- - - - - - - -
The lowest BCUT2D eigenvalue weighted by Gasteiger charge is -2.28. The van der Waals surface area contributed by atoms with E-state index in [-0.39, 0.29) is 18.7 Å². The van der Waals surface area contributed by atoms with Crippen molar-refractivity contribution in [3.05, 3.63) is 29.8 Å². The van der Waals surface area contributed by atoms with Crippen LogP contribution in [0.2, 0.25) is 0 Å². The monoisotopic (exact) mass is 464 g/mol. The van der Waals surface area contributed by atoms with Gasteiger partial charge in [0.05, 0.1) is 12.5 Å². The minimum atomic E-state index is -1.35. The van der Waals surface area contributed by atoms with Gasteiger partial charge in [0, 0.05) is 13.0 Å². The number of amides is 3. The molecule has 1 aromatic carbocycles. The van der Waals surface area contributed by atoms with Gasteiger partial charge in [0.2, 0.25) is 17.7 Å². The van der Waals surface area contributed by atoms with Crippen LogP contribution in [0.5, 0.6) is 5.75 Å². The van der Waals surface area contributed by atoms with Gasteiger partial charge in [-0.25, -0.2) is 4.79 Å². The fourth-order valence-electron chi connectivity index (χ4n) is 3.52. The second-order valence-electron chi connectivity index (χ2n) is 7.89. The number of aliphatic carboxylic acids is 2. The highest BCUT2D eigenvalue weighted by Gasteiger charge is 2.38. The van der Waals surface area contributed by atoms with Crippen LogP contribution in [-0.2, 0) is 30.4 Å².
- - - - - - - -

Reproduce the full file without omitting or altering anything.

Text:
The lowest BCUT2D eigenvalue weighted by Gasteiger charge is -2.28. The van der Waals surface area contributed by atoms with E-state index in [-0.39, 0.29) is 18.7 Å². The van der Waals surface area contributed by atoms with Crippen molar-refractivity contribution in [3.05, 3.63) is 29.8 Å². The van der Waals surface area contributed by atoms with Crippen LogP contribution in [0.2, 0.25) is 0 Å². The monoisotopic (exact) mass is 464 g/mol. The van der Waals surface area contributed by atoms with Gasteiger partial charge in [0.05, 0.1) is 12.5 Å². The minimum atomic E-state index is -1.35. The van der Waals surface area contributed by atoms with Gasteiger partial charge in [0, 0.05) is 13.0 Å². The number of amides is 3. The molecule has 1 aromatic carbocycles. The van der Waals surface area contributed by atoms with Gasteiger partial charge in [0.2, 0.25) is 17.7 Å². The van der Waals surface area contributed by atoms with Crippen LogP contribution in [0.5, 0.6) is 5.75 Å². The van der Waals surface area contributed by atoms with Gasteiger partial charge in [-0.25, -0.2) is 4.79 Å². The fourth-order valence-electron chi connectivity index (χ4n) is 3.52. The second-order valence-electron chi connectivity index (χ2n) is 7.89. The number of aliphatic carboxylic acids is 2. The highest BCUT2D eigenvalue weighted by Gasteiger charge is 2.38. The van der Waals surface area contributed by atoms with Crippen LogP contribution in [-0.2, 0) is 30.4 Å².